What is it that explains US schizophrenia?

The Indian left believes that the US, as the world’s sole super power, simply bombs whom it likes when it likes. Arundhati Roy and others have come out with long lists of countries whom the US has taken military action against over the years. The Hindu right too has long worried about US hegemony. Washington’s determination to invade Iraq for unconvincing reasons has strengthened the theory that the US squashes anybody it feels like.

This theory has just been destroyed by North Korea. That country has thumbed its nose at the US with impunity. US officials trot out hilariously lame excuses for avoiding military action against that country. North Korea is regarded by President Bush as part of the axis of evil, a rogue state run by communist madmen that cannot be trusted with weapons of mass destruction. Yet, Washington has ruled out military action against North Korea. Saddam Hussein must be wondering what the Koreans have that he doesn’t.

Recently, it came to light that North Korea is building a uranium enrichment facility that could yield weapons-grade uranium. The US sought to punish it by stopping supplies of fuel oil pledged under an earlier deal signed in 1994. North Korea has hit back by expelling UN inspectors from its nuclear facilities and threatening to withdraw from the Nuclear Non-proliferation Treaty and restart work on two nuclear reactors it agreed to shut down in return for fuel oil.

When President Clinton signed the agreement on fuel oil, he was accused of trying to bribe the enemy instead of standing up to it. You might think President Bush, the supposed cowboy from Texas, is different. Far from it. Bush says the Korean episode is a diplomatic showdown, not a military showdown as in Iraq. True, but only because the US wants to bomb Iraq and refuses to contemplate bombing North Korea. North Korea supplied ballistic missiles to Pakistan for its Ghauri program. In return, Pakistan is reported to have passed on technical information to North Korea for uranium enrichment and perhaps also for building a nuclear warhead. More recently, North Korea was discovered supplying Scud missiles to Yemen. As a bankrupt communist economy suffering from failed harvests, North Korea’s most competitive export appears to be ballistic missiles. If Osama bin Laden wants a few, he can surely persuade North Korea to supply them at a price.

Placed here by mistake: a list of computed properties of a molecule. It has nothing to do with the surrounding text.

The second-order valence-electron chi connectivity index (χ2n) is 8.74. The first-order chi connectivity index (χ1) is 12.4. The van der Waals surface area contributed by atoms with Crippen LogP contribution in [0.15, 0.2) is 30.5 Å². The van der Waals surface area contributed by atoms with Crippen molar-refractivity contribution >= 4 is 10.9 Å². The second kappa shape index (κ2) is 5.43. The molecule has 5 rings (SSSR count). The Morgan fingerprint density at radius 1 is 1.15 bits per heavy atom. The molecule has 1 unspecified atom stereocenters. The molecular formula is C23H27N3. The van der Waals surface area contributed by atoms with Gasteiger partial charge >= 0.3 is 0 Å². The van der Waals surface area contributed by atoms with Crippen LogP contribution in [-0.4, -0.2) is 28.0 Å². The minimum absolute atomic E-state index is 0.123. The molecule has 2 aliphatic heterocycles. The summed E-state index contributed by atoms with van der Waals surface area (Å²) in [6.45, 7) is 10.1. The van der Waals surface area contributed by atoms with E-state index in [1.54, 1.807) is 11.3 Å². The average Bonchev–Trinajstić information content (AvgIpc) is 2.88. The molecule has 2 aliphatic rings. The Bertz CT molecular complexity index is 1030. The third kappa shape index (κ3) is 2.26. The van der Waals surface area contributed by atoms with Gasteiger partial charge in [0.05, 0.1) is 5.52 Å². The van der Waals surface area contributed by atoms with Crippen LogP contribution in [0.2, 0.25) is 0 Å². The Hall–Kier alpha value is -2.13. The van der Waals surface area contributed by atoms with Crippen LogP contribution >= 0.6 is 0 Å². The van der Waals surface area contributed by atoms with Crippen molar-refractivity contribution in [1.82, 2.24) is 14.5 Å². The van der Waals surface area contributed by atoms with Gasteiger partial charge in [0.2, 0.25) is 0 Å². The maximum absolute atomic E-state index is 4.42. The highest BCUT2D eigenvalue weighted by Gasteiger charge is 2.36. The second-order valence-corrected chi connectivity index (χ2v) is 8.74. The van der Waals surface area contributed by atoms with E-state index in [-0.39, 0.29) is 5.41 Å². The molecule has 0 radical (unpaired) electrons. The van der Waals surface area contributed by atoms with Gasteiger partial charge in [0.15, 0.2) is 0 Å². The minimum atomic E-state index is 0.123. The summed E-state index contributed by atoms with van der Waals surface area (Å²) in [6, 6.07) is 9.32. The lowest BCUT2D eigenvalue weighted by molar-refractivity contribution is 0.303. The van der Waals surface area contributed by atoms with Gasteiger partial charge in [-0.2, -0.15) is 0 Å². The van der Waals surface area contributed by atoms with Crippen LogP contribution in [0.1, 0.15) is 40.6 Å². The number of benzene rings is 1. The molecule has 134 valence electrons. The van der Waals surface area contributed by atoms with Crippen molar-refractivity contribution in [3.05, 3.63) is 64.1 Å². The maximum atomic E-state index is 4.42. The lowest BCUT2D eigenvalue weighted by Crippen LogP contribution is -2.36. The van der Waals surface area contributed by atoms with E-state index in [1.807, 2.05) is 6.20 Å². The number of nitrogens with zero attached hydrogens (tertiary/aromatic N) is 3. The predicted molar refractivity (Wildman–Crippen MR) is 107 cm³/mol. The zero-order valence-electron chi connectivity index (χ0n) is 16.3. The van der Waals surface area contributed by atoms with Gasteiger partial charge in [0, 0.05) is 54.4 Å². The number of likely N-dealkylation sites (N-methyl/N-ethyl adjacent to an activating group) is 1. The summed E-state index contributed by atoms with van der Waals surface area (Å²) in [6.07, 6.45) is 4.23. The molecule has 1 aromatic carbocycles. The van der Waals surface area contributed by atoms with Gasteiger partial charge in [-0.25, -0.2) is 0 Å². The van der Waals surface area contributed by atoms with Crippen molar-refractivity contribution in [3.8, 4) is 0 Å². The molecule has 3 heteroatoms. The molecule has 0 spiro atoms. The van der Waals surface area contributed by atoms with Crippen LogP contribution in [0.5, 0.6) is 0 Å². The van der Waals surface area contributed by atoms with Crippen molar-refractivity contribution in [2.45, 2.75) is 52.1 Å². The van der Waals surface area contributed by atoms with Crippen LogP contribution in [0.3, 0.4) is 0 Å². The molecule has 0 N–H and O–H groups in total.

In sum, North Korea would appear to be a major security threat to the US, certainly far more so than Iraq. Even if Saddam has no weapons of mass destruction, say US hawks, let us act before he does indeed develop such weapons. You might think the same logic should apply to North Korea. And yet warships and fighter plans keep taking off from the US to the Gulf, preparing for war with Iraq, while North Korea is bombarded with only e-mails.

When Iraq submitted its voluminous documents on its weapons and facilities, Washington quickly declared that these were incomplete and hence Baghdad was in material breach of its UN pledge. Yet, now that North Korea is tearing up the agreement it signed with President Clinton, and threatens to walk out of the NPT, Washington is simply unable to utter words like material breach. What accounts for this schizophrenia? One possibility is that the US lacks the capacity to fight two wars at the same time. However, it has long been an aim of US military policy to plan precisely for such a contingency. Defence Secretary Rumsfeld claims the US does indeed have the capacity to fight two wars simultaneously.

Can it be that North Korea is militarily too strong? It has a huge army of 1.2 million, and no more than 37,000 US troops defend its border with South Korea. Seoul, capital of South Korea, is just 35 miles from the border, and could easily be overrun. Yet, surely Saddam Hussein in 1991 had much greater military strength than North Korea has today, and that did not deter the US, or prevent a quick US victory. Some major South Korean leaders believe in detente with North Korea rather than war. But the US has never worried too much about the reservations of allies, and is willing to drag them, however reluctantly, into war as it did in 1991.

No, none of these is a good explanation for US schizophrenia. I can think of two other possibilities. One is that the US wants, as a matter of abundant caution, to fight one war at a time. According to this theory, the US will take on Iraq in 2003, and then prepare unhurriedly for the next war with North Korea in early 2004. This will be exquisitely timed to help President Bush win the next election in November 2004. The second possibility is that the US has secret information that North Korea already possesses nuclear capability, and this capability will be unleashed in the event of war. If so, the US is giving North Korea the respect that goes with nuclear power, and plans to deal with it through deterrence rather than military action.

Only time will tell if this is indeed the case. But if so, it sends out a message loud and clear to the whole world. Go get a nuclear bomb as quickly as you can. Non-proliferation is for wimps.

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